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Twist in the tale

Valeria Carullo

Cloister of San Pedro de la Rua, Estella, Navarra

Cloister of San Pedro de la Rua, Estella, Navarra.
Cloister of San Pedro de la Rua, Estella, Navarra. Credit: Architectural Press Archive / RIBA Collections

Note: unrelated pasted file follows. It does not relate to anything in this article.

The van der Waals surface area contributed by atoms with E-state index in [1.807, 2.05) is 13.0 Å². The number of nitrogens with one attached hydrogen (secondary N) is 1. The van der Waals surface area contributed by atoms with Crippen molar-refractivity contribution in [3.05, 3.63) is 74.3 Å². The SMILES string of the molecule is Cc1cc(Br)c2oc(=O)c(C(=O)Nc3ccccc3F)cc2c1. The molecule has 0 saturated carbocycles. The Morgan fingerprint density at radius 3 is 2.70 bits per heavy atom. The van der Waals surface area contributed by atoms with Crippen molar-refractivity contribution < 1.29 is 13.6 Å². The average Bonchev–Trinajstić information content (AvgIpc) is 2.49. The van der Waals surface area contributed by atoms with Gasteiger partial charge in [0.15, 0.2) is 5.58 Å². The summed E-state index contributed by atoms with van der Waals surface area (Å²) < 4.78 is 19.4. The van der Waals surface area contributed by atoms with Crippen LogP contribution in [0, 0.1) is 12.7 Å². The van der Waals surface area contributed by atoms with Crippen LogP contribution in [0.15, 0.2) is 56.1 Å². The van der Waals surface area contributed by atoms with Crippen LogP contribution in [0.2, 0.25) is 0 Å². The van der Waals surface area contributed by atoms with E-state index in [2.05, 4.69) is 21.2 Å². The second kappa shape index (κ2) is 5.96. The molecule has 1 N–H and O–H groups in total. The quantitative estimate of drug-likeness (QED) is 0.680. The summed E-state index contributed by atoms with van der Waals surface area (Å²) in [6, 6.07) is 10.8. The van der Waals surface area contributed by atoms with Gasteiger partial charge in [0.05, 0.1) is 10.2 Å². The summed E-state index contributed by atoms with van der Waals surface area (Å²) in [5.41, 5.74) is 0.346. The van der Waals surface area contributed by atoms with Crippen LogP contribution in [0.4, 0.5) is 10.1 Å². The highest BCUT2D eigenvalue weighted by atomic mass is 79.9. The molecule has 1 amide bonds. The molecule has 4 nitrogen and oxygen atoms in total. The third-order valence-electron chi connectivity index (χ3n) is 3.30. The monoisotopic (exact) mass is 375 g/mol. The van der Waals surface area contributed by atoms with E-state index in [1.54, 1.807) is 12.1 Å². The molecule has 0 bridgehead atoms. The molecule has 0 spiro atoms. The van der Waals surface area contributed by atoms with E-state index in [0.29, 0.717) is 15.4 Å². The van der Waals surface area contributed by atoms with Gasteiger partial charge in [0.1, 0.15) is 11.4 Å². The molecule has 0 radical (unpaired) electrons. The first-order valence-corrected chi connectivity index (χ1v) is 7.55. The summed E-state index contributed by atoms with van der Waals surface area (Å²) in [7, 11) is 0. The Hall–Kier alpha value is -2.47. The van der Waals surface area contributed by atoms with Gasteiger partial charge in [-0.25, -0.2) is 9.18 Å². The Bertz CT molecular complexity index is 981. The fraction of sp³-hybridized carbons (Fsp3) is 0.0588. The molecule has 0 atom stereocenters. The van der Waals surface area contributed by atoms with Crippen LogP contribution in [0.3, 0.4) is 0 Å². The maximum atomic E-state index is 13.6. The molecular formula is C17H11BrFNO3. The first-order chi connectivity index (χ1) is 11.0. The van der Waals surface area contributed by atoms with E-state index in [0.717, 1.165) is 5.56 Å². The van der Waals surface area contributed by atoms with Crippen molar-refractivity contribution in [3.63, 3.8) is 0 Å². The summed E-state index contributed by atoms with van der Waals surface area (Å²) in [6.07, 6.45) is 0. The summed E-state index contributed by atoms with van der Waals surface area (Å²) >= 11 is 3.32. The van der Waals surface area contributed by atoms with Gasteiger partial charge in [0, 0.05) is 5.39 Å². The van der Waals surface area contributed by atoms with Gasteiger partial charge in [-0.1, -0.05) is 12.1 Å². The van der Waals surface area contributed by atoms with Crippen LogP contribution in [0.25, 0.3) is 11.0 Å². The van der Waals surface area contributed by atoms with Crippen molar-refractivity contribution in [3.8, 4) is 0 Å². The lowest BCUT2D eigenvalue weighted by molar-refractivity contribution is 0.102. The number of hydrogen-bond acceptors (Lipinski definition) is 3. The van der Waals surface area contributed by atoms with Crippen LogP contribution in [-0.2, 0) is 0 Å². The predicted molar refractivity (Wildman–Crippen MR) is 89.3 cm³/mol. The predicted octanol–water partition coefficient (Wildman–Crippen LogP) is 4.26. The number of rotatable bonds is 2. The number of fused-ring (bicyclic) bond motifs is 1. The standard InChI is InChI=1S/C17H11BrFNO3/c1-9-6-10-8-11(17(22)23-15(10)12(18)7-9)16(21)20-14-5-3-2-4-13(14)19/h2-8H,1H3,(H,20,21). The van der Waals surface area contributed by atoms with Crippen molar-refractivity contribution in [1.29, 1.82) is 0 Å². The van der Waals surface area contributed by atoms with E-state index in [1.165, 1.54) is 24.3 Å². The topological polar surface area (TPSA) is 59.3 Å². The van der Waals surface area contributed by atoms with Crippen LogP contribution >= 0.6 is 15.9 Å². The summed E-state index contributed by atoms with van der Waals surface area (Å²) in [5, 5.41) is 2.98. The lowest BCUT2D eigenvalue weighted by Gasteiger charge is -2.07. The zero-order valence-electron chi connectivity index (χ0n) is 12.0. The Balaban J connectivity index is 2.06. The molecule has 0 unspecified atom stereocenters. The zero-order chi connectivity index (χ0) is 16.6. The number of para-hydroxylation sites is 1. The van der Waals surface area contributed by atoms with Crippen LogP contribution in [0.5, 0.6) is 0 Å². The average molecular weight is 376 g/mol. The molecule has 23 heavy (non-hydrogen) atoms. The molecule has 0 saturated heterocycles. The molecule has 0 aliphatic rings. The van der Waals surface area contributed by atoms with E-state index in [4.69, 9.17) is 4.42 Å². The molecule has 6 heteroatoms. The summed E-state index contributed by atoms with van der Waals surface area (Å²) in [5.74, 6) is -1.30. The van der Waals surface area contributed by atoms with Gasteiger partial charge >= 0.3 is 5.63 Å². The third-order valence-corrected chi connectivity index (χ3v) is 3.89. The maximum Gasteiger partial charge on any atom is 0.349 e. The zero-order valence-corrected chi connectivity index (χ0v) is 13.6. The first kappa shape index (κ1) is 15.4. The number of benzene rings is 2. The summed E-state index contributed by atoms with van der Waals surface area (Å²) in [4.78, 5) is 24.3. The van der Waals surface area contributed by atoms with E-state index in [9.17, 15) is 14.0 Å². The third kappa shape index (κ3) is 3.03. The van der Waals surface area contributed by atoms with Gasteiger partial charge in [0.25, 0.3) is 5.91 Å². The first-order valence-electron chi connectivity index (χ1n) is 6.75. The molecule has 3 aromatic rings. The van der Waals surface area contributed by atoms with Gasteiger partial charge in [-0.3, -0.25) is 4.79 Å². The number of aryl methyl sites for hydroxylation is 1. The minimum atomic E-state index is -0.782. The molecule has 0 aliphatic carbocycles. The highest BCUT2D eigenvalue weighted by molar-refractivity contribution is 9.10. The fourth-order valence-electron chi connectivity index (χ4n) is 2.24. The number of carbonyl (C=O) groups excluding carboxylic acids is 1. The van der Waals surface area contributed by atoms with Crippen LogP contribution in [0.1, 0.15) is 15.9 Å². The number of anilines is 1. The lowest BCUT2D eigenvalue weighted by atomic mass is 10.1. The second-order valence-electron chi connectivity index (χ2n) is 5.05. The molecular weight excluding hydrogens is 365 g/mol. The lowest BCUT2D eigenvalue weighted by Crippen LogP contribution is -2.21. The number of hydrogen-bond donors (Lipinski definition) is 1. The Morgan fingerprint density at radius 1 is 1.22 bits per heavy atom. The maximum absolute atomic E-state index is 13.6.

Romanesque art arrived in Spain from France along the pilgrimage routes to Santiago de Compostela, specifically through Catalonia, Aragon and Navarra. It spread in the northern part of the peninsula, while architecture in the southern part was still heavily influenced by Islamic culture. A great number of Romanesque churches were built in the 11th and 12th centuries, featuring stylistic varieties according to the region; many were characterised by remarkable sculpture, and some also contained fine frescoes. The church of San Pedro de la Rua, located on high ground overlooking the medieval city of Estella in Navarra, was built in different phases from the 12th to the 17th century. The cloister, built around 1170, is one of the most remarkable parts of the church even though two of its galleries were destroyed in the 16th century. Its sculptural decoration combines the iconography of the Pilgrims’ Way with motifs of plants and fantastic creatures, while the twisted columns seen in this photograph provide a stunningly original support to the central set of arches of the west passage.